‘Batman v Superman’ will make fans eager for the next chapter
Originally published inLGBT Weekly
Ben Affleck, Gal Gadot and Henry Cavill in Batman v Superman: Dawn of Justice
I was unable to see the mega-hyped, mega-budget Batman v Superman: Dawn of Justice before other critics ran their reviews. And because many of the reviewers were so dismissive or so hyperbolic in their criticism, the news of the film’s opening was overshadowed by the blood sport of Internet overkill. The Wall Street Journal’s Joe Morgenstern called it “underdeveloped, overlong and stupendously dispiriting” and NPR’s Chris Klimek described the film as “a ponderous, smothering, over-pixelated zeppelin crash of a movie scored by a choir that sounds like it’s being drowned in lava.” A meme of Ben Affleck’s dejected facial expression in response to hearing about the reviews was shared by millions of people who weirdly find glee in the sadness of others. I found it impossible to avoid knowing that a lot of people thought the movie was terrible. But when I did see it, I was perplexed. While BvS is certainly not a masterpiece of the genre – neither as morally complex and smart as The Dark Knight nor as fun and thrilling as The Avengers – it is hardly a “zeppelin crash.” It’s pretentious and bombastic and it rewrites the central ethos of its main characters in ways that are disconcerting for some longtime fans. But it’s not an ineptly made film.
The main action of BvS takes place two years after the end of 2013’s Man of Steel, which was Warner Bros. and director Zack Snyder’s reboot of Superman and the creation of an interlinked DC Comics Universe. Man of Steel wasn’t terribly made either, but it had a huge and creepy problem: This new Superman (Henry Cavill) was not the ethically flawless hero portrayed in the older Christopher Reeves films and much of the character’s comic book history. He was tortured by darkness and doubt, and in his ultimate fight with General Zod, not only does he allow thousands of people to die in Metropolis during their sloppy slugfest, but he breaks Zod’s neck. Superman has never killed and never would have allowed innocents to die. It was a strange thing for Snyder to do.
But when the major plot points of BvS were announced, it started to make a little more sense. Bruce Wayne (Ben Affleck), the Batman of Gotham City, loathes and fears Superman for just the reasons the end of Man of Steel was so disturbing. Superman is a dangerous killer, the man responsible for the deaths of many of Wayne Enterprise’s employees, and Bruce wants him destroyed. He says to his butler Alfred (Jeremy Irons): “He has the power to wipe out the entire human race and if we believe there is even a 1 percent chance that he’s our enemy we have to take it as an absolute certainty … And we have to destroy him.” This is the same bizarre justification Dick Cheney used to wage endless war in the Middle East. Yes, there’s some consistency to the plot now. But now Snyder has not only made Superman a killer, but Batman, too. In addition to planning the murder of Superman – through a rather convoluted espionage involving the kryptonite obtained by Lex Luthor (Jesse Eisenberg) – Batman kills countless random bad guys during the movie. Batman doesn’t kill. Well, he does now.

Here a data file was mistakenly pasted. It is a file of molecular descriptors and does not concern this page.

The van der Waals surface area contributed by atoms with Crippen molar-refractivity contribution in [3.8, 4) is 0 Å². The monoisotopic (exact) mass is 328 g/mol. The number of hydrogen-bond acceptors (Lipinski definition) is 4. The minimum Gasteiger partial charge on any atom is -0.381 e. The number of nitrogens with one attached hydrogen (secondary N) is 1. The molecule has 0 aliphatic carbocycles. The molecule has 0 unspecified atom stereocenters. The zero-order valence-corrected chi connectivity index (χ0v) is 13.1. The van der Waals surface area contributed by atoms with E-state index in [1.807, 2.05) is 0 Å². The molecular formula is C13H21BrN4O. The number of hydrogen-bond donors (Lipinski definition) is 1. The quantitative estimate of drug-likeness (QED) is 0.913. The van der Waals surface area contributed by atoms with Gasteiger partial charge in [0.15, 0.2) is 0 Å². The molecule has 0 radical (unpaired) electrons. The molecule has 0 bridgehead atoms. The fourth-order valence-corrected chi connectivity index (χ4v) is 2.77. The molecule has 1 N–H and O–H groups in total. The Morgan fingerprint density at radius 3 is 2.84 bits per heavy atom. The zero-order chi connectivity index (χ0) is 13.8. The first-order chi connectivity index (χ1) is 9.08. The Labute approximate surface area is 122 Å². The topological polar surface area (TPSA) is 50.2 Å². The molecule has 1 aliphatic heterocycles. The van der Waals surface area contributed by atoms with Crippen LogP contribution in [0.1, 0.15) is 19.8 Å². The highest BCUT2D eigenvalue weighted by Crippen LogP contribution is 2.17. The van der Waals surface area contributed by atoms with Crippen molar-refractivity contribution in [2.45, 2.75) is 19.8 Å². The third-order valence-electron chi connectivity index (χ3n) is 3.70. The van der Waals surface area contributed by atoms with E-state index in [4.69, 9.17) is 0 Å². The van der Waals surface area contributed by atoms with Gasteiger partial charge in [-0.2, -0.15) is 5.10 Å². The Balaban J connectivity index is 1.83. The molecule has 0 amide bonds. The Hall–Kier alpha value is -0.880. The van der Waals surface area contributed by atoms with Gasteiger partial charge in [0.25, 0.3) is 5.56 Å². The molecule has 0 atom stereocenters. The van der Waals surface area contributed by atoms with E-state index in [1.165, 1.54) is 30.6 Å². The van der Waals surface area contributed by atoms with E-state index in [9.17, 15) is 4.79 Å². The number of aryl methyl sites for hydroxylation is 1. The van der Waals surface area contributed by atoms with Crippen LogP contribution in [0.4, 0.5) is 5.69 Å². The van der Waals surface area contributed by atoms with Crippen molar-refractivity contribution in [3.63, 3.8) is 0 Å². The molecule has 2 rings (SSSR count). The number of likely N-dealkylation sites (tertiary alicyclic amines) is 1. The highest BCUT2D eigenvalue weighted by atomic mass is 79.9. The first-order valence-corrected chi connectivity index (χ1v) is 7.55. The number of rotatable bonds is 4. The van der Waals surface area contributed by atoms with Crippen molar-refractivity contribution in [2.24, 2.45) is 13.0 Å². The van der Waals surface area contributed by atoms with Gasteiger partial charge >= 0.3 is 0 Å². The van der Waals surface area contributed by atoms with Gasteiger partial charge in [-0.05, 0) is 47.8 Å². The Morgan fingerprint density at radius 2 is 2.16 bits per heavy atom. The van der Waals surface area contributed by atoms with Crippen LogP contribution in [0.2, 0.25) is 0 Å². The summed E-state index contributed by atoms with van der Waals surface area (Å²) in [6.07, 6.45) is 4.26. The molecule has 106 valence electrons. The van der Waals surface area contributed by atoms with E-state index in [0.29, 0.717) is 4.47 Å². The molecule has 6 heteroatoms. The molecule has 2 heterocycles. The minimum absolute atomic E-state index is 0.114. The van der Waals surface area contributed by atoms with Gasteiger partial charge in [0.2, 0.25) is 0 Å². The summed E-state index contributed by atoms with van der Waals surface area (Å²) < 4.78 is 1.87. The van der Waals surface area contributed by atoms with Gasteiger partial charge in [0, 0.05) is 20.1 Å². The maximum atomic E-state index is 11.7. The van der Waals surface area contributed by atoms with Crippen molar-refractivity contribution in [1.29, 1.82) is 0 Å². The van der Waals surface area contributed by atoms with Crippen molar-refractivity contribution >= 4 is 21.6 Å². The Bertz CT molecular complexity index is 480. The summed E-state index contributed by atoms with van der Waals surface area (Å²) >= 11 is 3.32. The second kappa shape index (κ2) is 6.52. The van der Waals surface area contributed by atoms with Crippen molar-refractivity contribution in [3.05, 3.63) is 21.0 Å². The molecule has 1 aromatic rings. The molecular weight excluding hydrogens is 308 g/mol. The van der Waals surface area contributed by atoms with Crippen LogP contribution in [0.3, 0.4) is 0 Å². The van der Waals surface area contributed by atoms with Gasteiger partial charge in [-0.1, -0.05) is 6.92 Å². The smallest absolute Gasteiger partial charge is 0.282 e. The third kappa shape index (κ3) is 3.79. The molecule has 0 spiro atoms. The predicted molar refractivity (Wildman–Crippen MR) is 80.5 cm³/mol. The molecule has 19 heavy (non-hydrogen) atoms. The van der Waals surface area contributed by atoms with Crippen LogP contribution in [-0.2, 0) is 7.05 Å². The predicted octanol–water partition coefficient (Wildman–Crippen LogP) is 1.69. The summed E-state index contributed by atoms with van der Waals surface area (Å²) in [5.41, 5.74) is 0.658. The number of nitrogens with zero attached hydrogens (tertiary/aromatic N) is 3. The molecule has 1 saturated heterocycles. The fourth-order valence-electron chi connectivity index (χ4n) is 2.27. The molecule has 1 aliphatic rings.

Will Wonder Woman (Gal Gadot) kill, too? She doesn’t in BvS, but who knows if she will in her solo film, due next year. She is the most exciting thing in this movie, partly because Gadot seems to be having fun; the weight of the world is not on Wonder Woman, as it is on both Batman, determined to save the world, and Superman, who is unsure he is a hero, a savior or an accident.
All of the other characters, played by various A-list actors picking up paychecks (Amy Adams as Lois Lane, Laurence Fishburne as Perry White, Diane Lane as Superman’s mother, Holly Hunter as a senator, and Scoot McNairy as one of the victims of the Superman-Zod battle), brood about and make various speeches about power, cynicism, heroism, good and evil. Some of these are great, some are less so, and, contrary to some of the critics, they do make sense. There are plot holes clearly created by editing a longer movie down to two and half hours, and there is one terrible, weirdly Oedipal pivotal scene that I’ll never forgive writers Chris Terrio and David Goyer for. But the film, in its lumbering, overstuffed, self-important way, does what it sets out to do: It creates a complex fictional universe by uniting its three greatest heroes, all of whom are played by actors doing great work. They have some great battles, say some good lines, and made a lot of fans eager for the next chapter.
Batman v Superman: Dawn of Justice
Directed by Zack Snyder
Written by Chris Terrio and David Goyer
Starring Ben Affleck, Henry Cavill and Amy Adams
Powered by WPeMatico